August 14, 2003
Over 50 Die in Day of Afghan Violence
ABUL, Afghanistan, Aug. 13 — In the most violent 24-hour period in Afghanistan in nearly a year, 15 people, including 6 children, were killed when a bomb exploded on their bus in southern Afghanistan. More than 40 others were killed today in fighting in the country's east and south.
The bomb exploded in Helmand Province aboard a bus headed for the provincial capital, Lashkar Gah, according to wire reports. It was the deadliest such attack since a bomb exploded in Kabul last September, killing 35 people.
The bombing in Helmand and a series of other attacks today, on top of other recent setbacks, all gave notice to the American-backed government of the growing threat to the nation's stability.
In the east, suspected Taliban guerrillas attacked government soldiers in the province of Khost, about four miles from the border with Pakistan, late Tuesday night. Fifteen attackers were killed, as were five government soldiers, according to a spokesman for the provincial governor quoted by The Associated Press.
A local commander said that government troops had captured one Pakistani guerrilla and one Arab whose nationality was unknown.
Afghan officials have accused Pakistan of allowing Taliban insurgents to operate unimpeded and to make forays into Afghanistan.
In Oruzgan Province, a clash between the forces of rival warlords loyal to the government of Hamid Karzai left more than 20 fighters dead, one of the commanders, Haji Abdul Rahman, told The Associated Press.
In Kabul today, two university students were killed and one was seriously wounded when a bomb they were making went off by accident, the police said. In June, four German peacekeepers were killed by a suicide bomber in the capital.
The violence cast into gruesome relief the growing threats to the country's stability from what are believed to be remnants of the Taliban or Al Qaeda, as well as Afghans opposed to the American-backed administration led by Mr. Karzai.
The attacks came two days after the North Atlantic Treaty Organization, in a historic departure from its traditional European theater of operations, assumed control of the International Security and Assistance Force, the multinational peacekeeping force that patrols Kabul and the areas surrounding it.
And they came as the United States was preparing to invest another $1 billion in Afghanistan, possibly supplemented by another $600 million from other countries, in an attempt to accelerate the pace of reconstruction. A significant amount of the aid, according to Afghan officials, will be devoted to strengthening national institutions — particularly the national army and police — that could help provide security outside Kabul.
Warlords remain entrenched around the country, and Afghanistan is once again the world's largest opium producer. Afghan officials say they fear the opium trade, which both profits from and feeds the insecurity around the country, could pull the country under.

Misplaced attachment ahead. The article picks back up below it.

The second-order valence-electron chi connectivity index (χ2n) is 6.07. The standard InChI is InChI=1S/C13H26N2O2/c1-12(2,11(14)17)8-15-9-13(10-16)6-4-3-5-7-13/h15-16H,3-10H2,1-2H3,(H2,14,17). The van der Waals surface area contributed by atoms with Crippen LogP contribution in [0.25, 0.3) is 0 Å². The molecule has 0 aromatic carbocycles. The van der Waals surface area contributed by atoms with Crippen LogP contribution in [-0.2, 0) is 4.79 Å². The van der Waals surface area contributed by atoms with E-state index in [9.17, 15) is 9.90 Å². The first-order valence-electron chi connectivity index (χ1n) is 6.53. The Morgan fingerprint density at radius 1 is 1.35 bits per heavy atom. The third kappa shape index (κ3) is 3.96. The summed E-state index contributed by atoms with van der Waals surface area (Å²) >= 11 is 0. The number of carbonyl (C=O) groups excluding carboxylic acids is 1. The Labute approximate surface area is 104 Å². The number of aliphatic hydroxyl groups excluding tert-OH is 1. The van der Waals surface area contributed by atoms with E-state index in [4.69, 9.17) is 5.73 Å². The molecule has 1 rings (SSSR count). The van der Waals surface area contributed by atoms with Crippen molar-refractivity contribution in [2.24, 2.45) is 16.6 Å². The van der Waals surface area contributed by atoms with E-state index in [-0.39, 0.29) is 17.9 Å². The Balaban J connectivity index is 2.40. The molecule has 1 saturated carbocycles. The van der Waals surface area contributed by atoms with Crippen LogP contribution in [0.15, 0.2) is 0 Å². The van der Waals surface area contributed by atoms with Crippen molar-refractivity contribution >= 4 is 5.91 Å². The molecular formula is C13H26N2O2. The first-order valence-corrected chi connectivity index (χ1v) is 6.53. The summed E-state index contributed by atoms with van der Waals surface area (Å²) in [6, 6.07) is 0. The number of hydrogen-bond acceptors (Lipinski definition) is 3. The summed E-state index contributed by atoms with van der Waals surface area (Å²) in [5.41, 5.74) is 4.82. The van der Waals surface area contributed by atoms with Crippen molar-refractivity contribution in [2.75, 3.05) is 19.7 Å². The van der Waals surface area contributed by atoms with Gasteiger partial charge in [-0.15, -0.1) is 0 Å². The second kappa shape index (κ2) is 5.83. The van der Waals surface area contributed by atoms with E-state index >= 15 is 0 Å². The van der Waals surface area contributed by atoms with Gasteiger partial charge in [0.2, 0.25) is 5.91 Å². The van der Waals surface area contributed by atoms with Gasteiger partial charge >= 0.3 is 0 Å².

Stepped-up attacks in the southeast, meanwhile, including some on aid workers, have prompted aid groups to restrict their movements and work in a region that is already very poor.
Last weekend, the United Nations suspended road travel for its workers in southern Afghanistan after several Afghan aid workers were tied up and beaten. Last week six Afghan soldiers and a driver for the aid group Mercy Corps were killed in an attack on an office in Helmand.
In the neighboring province of Kandahar, which was the wellspring for the Taliban movement, two pro-government clerics were killed and a third wounded after a clerics' council they served on urged Afghans to support Mr. Karzai's government.
But while the attacks on aid workers, clerics and soldiers seemed intended to deter those supporting the government or rebuilding or securing the country, the attack on ordinary Afghans represented by today's bus bombing may mark a new stage in the violence in the south.
"They are killing innocent people," the deputy governor of Helmand, Haji Pir Muhammad, said, attributing the attack to Al Qaeda and the Taliban, according to The Associated Press. Local officials said the bus, which was carrying 20 people, was totally destroyed. The surviving passengers and the driver were wounded.
The aim could be to make Afghans feel betrayed by a government unable to protect them, or to enhance the appeal of an alternative that promises stability and order — exactly what the Taliban represented in a country torn by civil war when they took power in the mid-1990's.
The attack in the east came a day after the third meeting of a commission composed of representatives from Afghanistan, Pakistan and the United States intended to reduce tension and resolve border disputes between the two neighbors and coordinate the campaign against terrorism.
The first item discussed by the commission, according to Omar Samad, a Foreign Ministry spokesman who was present, was the killing of two Pakistani border guards by American forces pursuing attackers on Monday. The incident is under investigation, Mr. Samad said, but in the meantime the three countries decided to set up a three-way hot line linking senior representatives.